Saturday, January 06, 2007

Remember Me: Musical Passings of 2006


I kept tabs on deaths in the music world throughout 2006. A partial list of the most notable passings follows. Among them is Johnny Jenkins. He's best known as Otis Redding's guitarist. Jenkins is heard to great effect on this take of "Come To Me" from Remember Me, an astounding collection of previously unreleased material. Appropriately for my purposes here, Otis does his best James Brown impression near the song's conclusion.

Bryan Harvey- House of Freaks
Lou Rawls- vocalist
Barry Cowsill- of the Cowsills 
Lester "Wizard" King- Kansas City bluesman
Bob Feldman- Red House Records founder and owner
Bob Weinstock- founder of Prestige Records 
Wilson Pickett- soul giant 
Janette Carter- of the Carter Family 
Gene McFadden- Philly soul artist, "Ain't No Stoppin' Us Now" 
Sherman Ferguson- jazz drummer, of Catalyst 
Thomas "Pig Champion"- of Poison Idea

Milt Abel- Kansas City jazz bassist
Dan Conn- Kansas City music retailer 
Christopher D. Riley, aka 747- Kansas City-area rap artist
J Dilla- hip hop producer
Elton Dean- British saxophonist, of Soft Machine 
Ray Barretto- Latin jazz and salsa giant 
Bill Cowsill- of the Cowsills 
Professor X- of X-Clan 
Jesse Taylor- guitarist for Joe Ely

Cindy Walker- country songwriter 
Buck Owens- country legend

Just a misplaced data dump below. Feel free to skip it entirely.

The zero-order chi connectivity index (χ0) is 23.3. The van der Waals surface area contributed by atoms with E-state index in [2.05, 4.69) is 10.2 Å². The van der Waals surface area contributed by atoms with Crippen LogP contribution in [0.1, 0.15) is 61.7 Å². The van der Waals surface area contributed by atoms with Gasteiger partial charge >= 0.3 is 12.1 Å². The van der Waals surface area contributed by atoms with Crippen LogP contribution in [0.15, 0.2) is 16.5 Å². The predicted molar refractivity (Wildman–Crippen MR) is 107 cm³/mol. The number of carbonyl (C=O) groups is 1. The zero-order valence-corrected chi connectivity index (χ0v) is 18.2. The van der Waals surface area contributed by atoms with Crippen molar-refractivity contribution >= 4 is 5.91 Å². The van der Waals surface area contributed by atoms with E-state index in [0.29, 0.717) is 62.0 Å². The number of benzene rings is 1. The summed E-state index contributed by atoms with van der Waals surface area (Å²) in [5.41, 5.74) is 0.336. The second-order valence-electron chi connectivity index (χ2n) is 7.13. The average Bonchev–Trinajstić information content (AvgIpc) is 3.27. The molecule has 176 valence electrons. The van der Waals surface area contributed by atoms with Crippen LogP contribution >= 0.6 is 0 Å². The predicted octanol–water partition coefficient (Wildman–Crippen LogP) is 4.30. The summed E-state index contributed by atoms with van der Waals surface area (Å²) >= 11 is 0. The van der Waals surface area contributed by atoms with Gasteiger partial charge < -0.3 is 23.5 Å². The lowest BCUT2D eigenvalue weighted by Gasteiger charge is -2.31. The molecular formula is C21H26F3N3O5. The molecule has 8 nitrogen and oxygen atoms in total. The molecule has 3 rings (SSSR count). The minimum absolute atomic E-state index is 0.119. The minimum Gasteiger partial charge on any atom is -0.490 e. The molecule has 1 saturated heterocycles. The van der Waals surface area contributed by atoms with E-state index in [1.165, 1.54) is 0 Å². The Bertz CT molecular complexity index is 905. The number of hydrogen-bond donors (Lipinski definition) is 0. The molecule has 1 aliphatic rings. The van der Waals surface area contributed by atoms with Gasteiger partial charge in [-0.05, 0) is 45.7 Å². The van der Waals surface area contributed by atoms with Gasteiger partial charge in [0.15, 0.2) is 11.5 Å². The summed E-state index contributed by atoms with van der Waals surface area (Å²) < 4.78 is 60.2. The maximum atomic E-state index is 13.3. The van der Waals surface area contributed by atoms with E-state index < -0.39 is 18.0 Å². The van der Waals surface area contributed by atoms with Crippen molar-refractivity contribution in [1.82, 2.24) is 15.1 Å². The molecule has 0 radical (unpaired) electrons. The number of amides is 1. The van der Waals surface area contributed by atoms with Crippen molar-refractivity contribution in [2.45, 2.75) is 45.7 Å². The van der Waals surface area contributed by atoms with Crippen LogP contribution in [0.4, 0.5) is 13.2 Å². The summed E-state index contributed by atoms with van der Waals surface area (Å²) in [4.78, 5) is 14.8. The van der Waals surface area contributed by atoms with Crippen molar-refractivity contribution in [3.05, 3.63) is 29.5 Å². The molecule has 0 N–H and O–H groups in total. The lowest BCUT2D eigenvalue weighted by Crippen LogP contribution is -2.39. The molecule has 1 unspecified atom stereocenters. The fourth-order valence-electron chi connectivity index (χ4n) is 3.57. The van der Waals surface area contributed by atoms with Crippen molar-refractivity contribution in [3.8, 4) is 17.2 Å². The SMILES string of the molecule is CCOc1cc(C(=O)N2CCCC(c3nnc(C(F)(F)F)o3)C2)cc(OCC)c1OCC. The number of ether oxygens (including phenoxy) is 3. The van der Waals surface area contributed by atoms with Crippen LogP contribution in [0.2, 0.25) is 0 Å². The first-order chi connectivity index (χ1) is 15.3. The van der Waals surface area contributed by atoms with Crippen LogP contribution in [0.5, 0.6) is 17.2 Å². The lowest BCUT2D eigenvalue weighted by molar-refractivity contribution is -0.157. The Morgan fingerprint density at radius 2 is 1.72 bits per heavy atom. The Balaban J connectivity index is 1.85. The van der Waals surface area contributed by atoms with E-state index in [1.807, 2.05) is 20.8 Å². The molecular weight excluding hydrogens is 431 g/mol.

Roccio Durcal- actress and singer popular as Mexican ranchero singer 
Nikki Sudden- of the Swell Maps
Pete Wells- Rose Tattoo guitarist
Jackie McLean- jazz saxophonist 

Buddy Blue- Beat Farmers founder 
Gene Pitney- rock'n'roll and country vocalist 
Proof- of D12
June Pointer- of the Pointer Sisters 

Rosalita Fernandez- San Antonio's first lady of song 
Grant McLennan- of the Go-Betweens 
John Hicks- jazz pianist
Johnnie Wilder, Jr.- lead singer of Heatwave
Freddie Garrity- Freddie and the Dreamers singer 
Billy Walker- star of the Grand Ole Opry
Rimitti- Algerian Rai singer
Hamza El Din- Nubian oud player

Vince Welnick- of the Tubes and Grateful Dead
Billy Preston- soul, funk and rock star
Hilton Ruiz- jazz pianist
Charles Smith- founder and guitarist of Earth, Wind & Fire 
Arif Mardin- Atlantic Records producer 
Johnny Jenkins- guitarist for Otis Redding 

Syd Barrett- of Pink Floyd 
Michael O 'Domhnaill- of Nightnoise and the Bothy Band
Bill Miller- Frank Sinatra's pianist 
Floyd Dixon- blues man 
Rufus Harley- jazz bagpiper 
Jesse Mae Hemphill- blues guitarist 

Arthur Lee- of Love 
Duke Jordan- jazz pianist 
Barbara George- New Orleans singer, "I Know (You Don't Love Me No More)" 
Mike Douglas- television talk show host and crooner 
Joseph Hill- of reggae band Culture 
Bruce Gary- drummer for the Knack 
David Schnauffer- mountain dulcimer 
Maynard Ferguson- jazz trumpeter 
Gregory Hickman-Williams- Kansas City jazz vocalist 
Ron Rooks- owner of Kansas City's Music Exchange 
Jumpin' Gene Simmons- rockabilly singer, Hi and Sun labels 
Pip Pyle- drummer for Gong, Hatfield and the North, National Health 

Dewey Redman- jazz saxophonist  
Bennie Smith- St. Louis blues guitarist
Al Casey- session guitarist for the likes of Nancy Sinatra, Beach Boys, etc.
Danny Flores- of the Champs' "Tequila" fame 
Don Walser- the yodelling "Pavarotti of the Plains" 
Etta Baker- Piedmont guitarist 
Henry Townsend- St. Louis bluesman 
Jamie Lyons- vocalist for Music Explosion, "Little Bit O' Soul" 
Raymond "Boz" Burrell- of Bad Company and King Crimson 

Freddy Fender- rock, country and Latin star 
Sandi West- drummer from the Runaways